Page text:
Four Arches bridge
Four Arches bridge at the end of the DIngles

I could see the Four Arches bridge from my bedroom window when I was a child.  It was a good place to paddle and catch sticklebacks to take home in a jam-jar and add to the population in the old Belfast Sink that sat in the 'yard'. These days, I suspect the sticklebacks would have been happier left where they were.

Back then, at the bottom of the garden, the grass was kept mown (I'm told the same area is a mass of brambles now), and you could see humps and bumps -- some people claimed these were the tops of Anderson's shelters, and other that they were the evidence of ridge-and-furrow fields... I think ridge-and-furrow is more likely as Anderson's shelters beyond the boundary of the gardens would not have been very accessible. But whatever they were, courting couples in my teens found them very hospitable -- at the wong time of day, you had to avert your eyes as you walked from Brook Lane along the back boundary of the houses in Cole Valley Road.

Image used with permission and taken from Images of Hall Green Today where you'll find a number of other images of Hall Green Past and Present.

Four Arches bridge in 1905

Brook Farm still existed in 1905, and there was a ford next to the bridge. It does look as if the boys were going fishing, although I doubt sticklebacks were on the menu.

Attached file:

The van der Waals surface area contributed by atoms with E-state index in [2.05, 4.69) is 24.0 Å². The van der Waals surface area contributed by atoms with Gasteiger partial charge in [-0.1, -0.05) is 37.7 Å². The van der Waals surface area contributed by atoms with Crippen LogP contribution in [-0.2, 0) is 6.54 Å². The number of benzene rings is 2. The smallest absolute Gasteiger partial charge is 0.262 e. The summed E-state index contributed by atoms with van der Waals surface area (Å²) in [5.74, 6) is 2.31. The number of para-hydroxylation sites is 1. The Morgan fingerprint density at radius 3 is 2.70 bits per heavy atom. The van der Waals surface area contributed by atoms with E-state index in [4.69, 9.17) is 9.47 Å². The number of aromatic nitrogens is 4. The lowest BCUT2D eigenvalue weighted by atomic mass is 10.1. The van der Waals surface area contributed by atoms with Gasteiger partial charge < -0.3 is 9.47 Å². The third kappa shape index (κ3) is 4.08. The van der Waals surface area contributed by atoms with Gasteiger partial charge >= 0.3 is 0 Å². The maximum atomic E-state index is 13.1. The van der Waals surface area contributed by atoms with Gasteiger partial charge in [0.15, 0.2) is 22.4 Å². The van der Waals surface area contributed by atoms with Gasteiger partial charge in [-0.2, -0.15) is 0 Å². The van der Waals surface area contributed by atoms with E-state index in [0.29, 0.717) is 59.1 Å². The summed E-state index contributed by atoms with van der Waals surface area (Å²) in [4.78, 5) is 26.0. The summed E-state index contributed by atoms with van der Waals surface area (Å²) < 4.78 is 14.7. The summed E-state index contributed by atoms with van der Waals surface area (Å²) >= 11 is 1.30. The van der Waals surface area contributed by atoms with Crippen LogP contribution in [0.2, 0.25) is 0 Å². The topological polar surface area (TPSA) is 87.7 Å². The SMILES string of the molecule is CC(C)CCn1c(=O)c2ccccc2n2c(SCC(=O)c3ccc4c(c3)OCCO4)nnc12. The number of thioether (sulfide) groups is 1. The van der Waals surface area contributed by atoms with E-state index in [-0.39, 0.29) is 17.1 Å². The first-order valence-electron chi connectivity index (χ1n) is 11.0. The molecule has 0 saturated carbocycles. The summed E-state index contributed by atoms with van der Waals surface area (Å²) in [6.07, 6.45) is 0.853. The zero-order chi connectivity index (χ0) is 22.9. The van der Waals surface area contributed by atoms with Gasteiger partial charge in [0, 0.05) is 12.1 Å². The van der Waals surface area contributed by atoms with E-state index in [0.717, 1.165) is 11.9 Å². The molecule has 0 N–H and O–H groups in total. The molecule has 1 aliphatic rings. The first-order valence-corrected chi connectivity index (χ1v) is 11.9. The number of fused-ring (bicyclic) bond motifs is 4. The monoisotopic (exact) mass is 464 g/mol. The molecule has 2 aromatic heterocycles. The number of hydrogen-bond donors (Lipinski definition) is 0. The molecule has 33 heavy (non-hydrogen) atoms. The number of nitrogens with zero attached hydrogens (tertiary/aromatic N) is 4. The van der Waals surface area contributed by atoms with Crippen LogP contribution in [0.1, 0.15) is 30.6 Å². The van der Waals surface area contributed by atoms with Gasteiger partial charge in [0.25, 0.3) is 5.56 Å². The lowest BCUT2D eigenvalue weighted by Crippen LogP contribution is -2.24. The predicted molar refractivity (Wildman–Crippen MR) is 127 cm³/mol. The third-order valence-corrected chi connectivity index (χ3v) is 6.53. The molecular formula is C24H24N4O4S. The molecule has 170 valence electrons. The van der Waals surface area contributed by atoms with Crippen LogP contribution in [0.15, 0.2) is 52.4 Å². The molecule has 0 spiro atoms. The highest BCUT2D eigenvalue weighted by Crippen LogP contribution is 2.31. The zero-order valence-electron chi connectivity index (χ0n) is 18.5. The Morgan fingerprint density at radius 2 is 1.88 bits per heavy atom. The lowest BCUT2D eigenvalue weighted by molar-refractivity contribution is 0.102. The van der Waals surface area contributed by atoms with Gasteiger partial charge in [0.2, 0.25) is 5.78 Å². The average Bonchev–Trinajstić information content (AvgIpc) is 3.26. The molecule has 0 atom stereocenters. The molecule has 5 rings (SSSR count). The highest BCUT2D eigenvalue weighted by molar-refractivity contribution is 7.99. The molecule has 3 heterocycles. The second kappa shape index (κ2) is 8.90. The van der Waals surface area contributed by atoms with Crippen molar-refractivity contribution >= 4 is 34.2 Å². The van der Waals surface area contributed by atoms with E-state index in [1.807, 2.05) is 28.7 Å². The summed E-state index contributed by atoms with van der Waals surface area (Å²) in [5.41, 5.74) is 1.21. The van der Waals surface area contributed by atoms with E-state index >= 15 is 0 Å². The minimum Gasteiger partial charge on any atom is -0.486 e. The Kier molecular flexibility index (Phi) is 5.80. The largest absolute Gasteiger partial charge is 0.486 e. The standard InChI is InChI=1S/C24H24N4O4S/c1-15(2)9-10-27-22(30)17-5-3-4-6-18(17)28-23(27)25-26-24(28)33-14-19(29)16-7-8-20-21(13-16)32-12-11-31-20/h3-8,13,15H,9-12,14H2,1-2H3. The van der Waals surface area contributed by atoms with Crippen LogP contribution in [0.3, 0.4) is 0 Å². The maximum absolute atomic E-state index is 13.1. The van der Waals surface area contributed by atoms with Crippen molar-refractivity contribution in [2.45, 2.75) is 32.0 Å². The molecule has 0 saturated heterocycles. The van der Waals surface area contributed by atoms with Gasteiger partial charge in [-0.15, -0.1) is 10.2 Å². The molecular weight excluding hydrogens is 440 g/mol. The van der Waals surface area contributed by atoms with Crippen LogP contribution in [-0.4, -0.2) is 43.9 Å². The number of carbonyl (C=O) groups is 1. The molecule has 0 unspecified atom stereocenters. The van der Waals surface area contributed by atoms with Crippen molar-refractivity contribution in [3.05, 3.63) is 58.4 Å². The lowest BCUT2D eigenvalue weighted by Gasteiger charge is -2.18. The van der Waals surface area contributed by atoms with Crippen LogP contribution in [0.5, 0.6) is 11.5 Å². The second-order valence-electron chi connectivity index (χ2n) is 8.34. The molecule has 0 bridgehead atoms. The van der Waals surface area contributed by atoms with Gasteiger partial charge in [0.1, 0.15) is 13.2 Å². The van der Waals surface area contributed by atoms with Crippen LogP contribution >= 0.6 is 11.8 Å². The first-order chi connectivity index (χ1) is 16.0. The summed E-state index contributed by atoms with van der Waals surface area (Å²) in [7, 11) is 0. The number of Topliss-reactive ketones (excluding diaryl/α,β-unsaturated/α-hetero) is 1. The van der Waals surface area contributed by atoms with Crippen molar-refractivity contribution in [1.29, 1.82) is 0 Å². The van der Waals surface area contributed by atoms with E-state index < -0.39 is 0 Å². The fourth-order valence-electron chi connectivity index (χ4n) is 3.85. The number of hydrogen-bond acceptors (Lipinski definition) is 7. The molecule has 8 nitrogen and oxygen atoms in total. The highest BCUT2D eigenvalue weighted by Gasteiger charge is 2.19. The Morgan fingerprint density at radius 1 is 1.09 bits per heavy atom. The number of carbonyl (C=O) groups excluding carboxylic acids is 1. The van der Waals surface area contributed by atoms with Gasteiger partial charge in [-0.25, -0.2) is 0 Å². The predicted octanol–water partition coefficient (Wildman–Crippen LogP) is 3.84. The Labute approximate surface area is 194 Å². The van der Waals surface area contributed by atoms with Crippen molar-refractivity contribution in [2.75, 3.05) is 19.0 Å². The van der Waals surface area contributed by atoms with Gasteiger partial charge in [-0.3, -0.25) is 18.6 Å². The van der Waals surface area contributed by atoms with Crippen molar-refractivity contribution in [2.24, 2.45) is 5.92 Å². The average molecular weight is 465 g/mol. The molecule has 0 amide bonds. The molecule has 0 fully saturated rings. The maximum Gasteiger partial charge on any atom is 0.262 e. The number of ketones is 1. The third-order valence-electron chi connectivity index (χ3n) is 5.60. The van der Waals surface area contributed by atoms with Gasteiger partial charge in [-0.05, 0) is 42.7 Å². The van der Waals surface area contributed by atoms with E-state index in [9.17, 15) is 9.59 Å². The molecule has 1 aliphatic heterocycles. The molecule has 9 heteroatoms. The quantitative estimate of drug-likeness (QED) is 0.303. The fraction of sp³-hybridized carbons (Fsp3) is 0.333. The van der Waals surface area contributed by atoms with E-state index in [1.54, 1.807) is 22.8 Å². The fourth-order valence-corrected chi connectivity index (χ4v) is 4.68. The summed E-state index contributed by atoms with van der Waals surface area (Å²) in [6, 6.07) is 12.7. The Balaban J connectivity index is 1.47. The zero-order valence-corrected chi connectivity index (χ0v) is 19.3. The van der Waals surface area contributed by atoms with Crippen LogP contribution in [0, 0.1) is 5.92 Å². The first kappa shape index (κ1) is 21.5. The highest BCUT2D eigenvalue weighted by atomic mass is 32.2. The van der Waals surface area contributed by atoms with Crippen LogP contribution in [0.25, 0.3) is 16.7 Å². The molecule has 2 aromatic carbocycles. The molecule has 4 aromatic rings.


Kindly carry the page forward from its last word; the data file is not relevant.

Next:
I was always told the bridge parapets were so low to allow loaded wagons to pass; was that not so important by 1905?

Image from a postcard in the private collection of ColeValleyGirl.

The River Cole

The River Cole in winter, as viewed from the road bridge on Brook Lane. I'm sure my memory is unreliable, but I don't remember a lot of snow while I was living in Hall Green after the winter of 62/63, when I remember walking in channels through snow drifts that were a long way above my head. Of course, for a 4 year old, that may not be that high, but by all accounts 62/63 was a very hard winter.

Image © Stuart Atkins and used under this Creative Commons licence.

The Whyrl-Hole/Weir in the Dingles

Another favourite place for paddling and fishing, but very definitely only on the upstream side of the weir.  Keeping your footing on the weir itself was very chancy (a slippery surface and fast flowing water) and on the other side of the weir a deep pool had been scoured. The bridge that crossed the river over the weir (not shown) had no parapet in my day; it's been renovated since and railings added, as shown here.

Image from Whyrl-Hole in the Dingle © Ted and Jen and used under this Creative Commons Licence.